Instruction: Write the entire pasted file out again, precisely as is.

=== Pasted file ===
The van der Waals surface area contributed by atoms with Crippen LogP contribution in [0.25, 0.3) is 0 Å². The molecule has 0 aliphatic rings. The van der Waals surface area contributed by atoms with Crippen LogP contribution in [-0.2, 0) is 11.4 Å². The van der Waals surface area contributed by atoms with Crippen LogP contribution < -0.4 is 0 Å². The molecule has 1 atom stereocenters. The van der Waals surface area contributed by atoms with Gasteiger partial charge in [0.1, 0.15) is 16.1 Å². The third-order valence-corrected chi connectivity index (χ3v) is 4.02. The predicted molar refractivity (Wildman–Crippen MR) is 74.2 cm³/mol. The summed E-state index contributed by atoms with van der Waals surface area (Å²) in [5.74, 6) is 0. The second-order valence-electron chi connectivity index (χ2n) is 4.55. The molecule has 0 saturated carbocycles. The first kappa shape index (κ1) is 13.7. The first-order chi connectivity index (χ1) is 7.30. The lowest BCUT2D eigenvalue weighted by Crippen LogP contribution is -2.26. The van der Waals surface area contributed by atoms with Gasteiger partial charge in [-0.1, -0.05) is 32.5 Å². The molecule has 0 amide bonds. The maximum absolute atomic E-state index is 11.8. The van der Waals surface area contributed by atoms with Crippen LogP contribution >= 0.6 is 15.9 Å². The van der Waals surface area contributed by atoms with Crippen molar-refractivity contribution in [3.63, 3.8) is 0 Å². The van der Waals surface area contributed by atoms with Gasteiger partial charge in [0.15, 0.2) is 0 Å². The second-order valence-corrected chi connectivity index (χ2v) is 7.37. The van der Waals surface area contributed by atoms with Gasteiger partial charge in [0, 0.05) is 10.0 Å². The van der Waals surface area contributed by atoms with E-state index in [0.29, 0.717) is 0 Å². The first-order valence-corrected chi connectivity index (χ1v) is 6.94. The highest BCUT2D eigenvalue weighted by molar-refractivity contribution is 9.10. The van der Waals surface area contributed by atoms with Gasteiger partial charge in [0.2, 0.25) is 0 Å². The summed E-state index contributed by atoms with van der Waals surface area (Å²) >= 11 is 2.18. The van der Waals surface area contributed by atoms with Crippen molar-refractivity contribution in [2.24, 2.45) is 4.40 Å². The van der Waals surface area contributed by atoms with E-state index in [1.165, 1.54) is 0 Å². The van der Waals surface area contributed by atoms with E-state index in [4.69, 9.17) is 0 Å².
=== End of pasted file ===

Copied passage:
The van der Waals surface area contributed by atoms with Crippen LogP contribution in [0.25, 0.3) is 0 Å². The molecule has 0 aliphatic rings. The van der Waals surface area contributed by atoms with Crippen LogP contribution in [-0.2, 0) is 11.4 Å². The van der Waals surface area contributed by atoms with Crippen LogP contribution < -0.4 is 0 Å². The molecule has 1 atom stereocenters. The van der Waals surface area contributed by atoms with Gasteiger partial charge in [0.1, 0.15) is 16.1 Å². The third-order valence-corrected chi connectivity index (χ3v) is 4.02. The predicted molar refractivity (Wildman–Crippen MR) is 74.2 cm³/mol. The summed E-state index contributed by atoms with van der Waals surface area (Å²) in [5.74, 6) is 0. The second-order valence-electron chi connectivity index (χ2n) is 4.55. The molecule has 0 saturated carbocycles. The first kappa shape index (κ1) is 13.7. The first-order chi connectivity index (χ1) is 7.30. The lowest BCUT2D eigenvalue weighted by Crippen LogP contribution is -2.26. The van der Waals surface area contributed by atoms with Gasteiger partial charge in [-0.1, -0.05) is 32.5 Å². The molecule has 0 amide bonds. The maximum absolute atomic E-state index is 11.8. The van der Waals surface area contributed by atoms with Crippen LogP contribution >= 0.6 is 15.9 Å². The van der Waals surface area contributed by atoms with Crippen molar-refractivity contribution in [3.63, 3.8) is 0 Å². The van der Waals surface area contributed by atoms with Gasteiger partial charge in [0.15, 0.2) is 0 Å². The second-order valence-corrected chi connectivity index (χ2v) is 7.37. The van der Waals surface area contributed by atoms with Gasteiger partial charge in [0, 0.05) is 10.0 Å². The van der Waals surface area contributed by atoms with E-state index in [0.29, 0.717) is 0 Å². The first-order valence-corrected chi connectivity index (χ1v) is 6.94. The highest BCUT2D eigenvalue weighted by molar-refractivity contribution is 9.10. The van der Waals surface area contributed by atoms with Gasteiger partial charge in [0.2, 0.25) is 0 Å². The summed E-state index contributed by atoms with van der Waals surface area (Å²) >= 11 is 2.18. The van der Waals surface area contributed by atoms with Crippen molar-refractivity contribution in [2.24, 2.45) is 4.40 Å². The van der Waals surface area contributed by atoms with E-state index in [1.165, 1.54) is 0 Å². The van der Waals surface area contributed by atoms with E-state index in [4.69, 9.17) is 0 Å².